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AFSCME-backed bill seeks to overcome the nation’s addiction crisis

By AFSCME Staff ·
AFSCME-backed bill seeks to overcome the nation’s addiction crisis
Rep. Carolyn B. Maloney

NEW YORK – A New York City congresswoman and an AFSCME member are urging Congress to approve legislation that would help the nation combat the addiction crisis stemming from the widespread use of opioids and stimulants.

Rep. Carolyn B. Maloney on Tuesday joined elected officials and advocates – including Dr. Leonard Davidman, president of AFSCME Local 1189 (District Council 37) – to pressure Congress to approve the Comprehensive Addiction Resources Emergency (CARE) Act.

Maloney re-introduced the bill in December with Sens. Elizabeth Warren of Massachusetts and Tammy Baldwin of Wisconsin, Reps. Ann Kuster of New Hampshire and David Trone of Maryland, and more than 100 other lawmakers.

Endorsed by AFSCME and more than other 175 organizations, the CARE Act would provide states, territories, tribal and local governments and community-based organizations with $125 billion in federal funds over 10 years to expand access to treatment, reduce harm and provide an array of support services, according to Maloney’s office. A CARE Act fact sheet is here.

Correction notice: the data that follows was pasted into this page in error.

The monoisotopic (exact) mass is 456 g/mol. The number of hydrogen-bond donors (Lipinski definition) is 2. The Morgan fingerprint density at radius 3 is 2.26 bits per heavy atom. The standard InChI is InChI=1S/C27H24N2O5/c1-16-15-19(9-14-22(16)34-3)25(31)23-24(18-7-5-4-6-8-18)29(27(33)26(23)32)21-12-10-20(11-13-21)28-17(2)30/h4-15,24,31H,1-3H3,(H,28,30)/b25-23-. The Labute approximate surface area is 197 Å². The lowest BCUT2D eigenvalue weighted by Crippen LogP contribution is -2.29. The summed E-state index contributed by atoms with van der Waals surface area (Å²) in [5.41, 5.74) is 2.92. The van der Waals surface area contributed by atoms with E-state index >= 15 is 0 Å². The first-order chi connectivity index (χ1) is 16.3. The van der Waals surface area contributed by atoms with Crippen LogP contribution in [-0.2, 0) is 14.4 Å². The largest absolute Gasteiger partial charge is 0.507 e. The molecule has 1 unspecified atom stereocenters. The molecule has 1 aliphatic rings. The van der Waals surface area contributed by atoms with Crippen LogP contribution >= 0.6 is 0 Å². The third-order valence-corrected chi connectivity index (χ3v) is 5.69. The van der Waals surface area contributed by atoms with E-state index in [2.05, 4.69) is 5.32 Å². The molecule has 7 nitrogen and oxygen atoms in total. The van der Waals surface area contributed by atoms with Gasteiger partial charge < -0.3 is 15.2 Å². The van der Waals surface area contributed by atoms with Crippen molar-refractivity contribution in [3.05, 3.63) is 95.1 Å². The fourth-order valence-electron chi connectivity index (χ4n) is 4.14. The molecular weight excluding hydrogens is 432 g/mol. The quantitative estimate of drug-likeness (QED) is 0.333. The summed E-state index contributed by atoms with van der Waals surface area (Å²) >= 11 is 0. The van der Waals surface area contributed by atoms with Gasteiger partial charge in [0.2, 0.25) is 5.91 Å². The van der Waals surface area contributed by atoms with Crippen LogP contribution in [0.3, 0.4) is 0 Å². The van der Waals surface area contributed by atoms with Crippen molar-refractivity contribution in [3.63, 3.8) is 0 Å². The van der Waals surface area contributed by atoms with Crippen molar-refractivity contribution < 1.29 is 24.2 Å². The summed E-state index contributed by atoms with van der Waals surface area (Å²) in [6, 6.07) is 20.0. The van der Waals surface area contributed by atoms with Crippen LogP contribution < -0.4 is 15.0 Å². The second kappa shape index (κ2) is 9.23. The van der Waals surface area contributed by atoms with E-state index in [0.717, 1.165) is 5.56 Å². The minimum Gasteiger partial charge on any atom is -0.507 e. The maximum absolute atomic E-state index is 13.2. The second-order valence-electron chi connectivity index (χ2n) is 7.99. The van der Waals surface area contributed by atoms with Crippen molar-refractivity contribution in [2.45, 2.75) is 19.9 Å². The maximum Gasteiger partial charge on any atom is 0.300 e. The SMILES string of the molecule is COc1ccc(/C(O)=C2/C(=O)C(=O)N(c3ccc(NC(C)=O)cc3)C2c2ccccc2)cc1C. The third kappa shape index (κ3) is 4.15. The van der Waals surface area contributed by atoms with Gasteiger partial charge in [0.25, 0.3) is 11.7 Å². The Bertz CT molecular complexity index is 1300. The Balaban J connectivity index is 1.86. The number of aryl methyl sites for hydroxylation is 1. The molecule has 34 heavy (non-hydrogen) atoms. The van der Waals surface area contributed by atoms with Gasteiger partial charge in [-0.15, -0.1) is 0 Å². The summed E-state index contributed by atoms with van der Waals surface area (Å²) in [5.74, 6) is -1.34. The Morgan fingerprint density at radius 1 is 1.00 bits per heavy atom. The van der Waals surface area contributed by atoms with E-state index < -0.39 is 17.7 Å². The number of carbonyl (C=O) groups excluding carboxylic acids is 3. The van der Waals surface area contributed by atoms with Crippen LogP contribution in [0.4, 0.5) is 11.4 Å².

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Leonard Davidman, president of AFSCME Local 1189

In 2020, more than 2,000 people experienced fatal overdoses in New York City – an increase of more than 500 fatal overdoses from 2019, Maloney said in a press release. Under the CARE Act, the city’s residents could benefit from approximately $48.4 million in annual money to fight the addiction problem, and community-based organizations and local governments could receive a portion of about $4.5 billion in related federal funding, according to Maloney’s office.

“Last year, approximately 275 people in the United States were lost each day to fatal overdoses. This crisis has touched every community in the United States – including ours right here in New York City,” Maloney said. “That is why Senator Elizabeth Warren and I led more than 100 of our colleagues in reintroducing the CARE Act. Now more than ever, the federal government must step up and provide our communities with the sustained funding to expand treatment access and turn the tide on this epidemic.”

Davidman, a psychologist, said he’s part of a team of professionals who work with courts, hospitals and mental health facilities to fight New York City’s addiction crisis.

“During the pandemic, substance abuse and mental health services are more urgently needed than ever. Representative Maloney’s bill would give me and other behavioral health professionals the tools we need to help more people,” Davidman said. “In addition to sustained funding, the CARE Act emphasizes a comprehensive approach to treatment that includes residential recovery housing and job training.”

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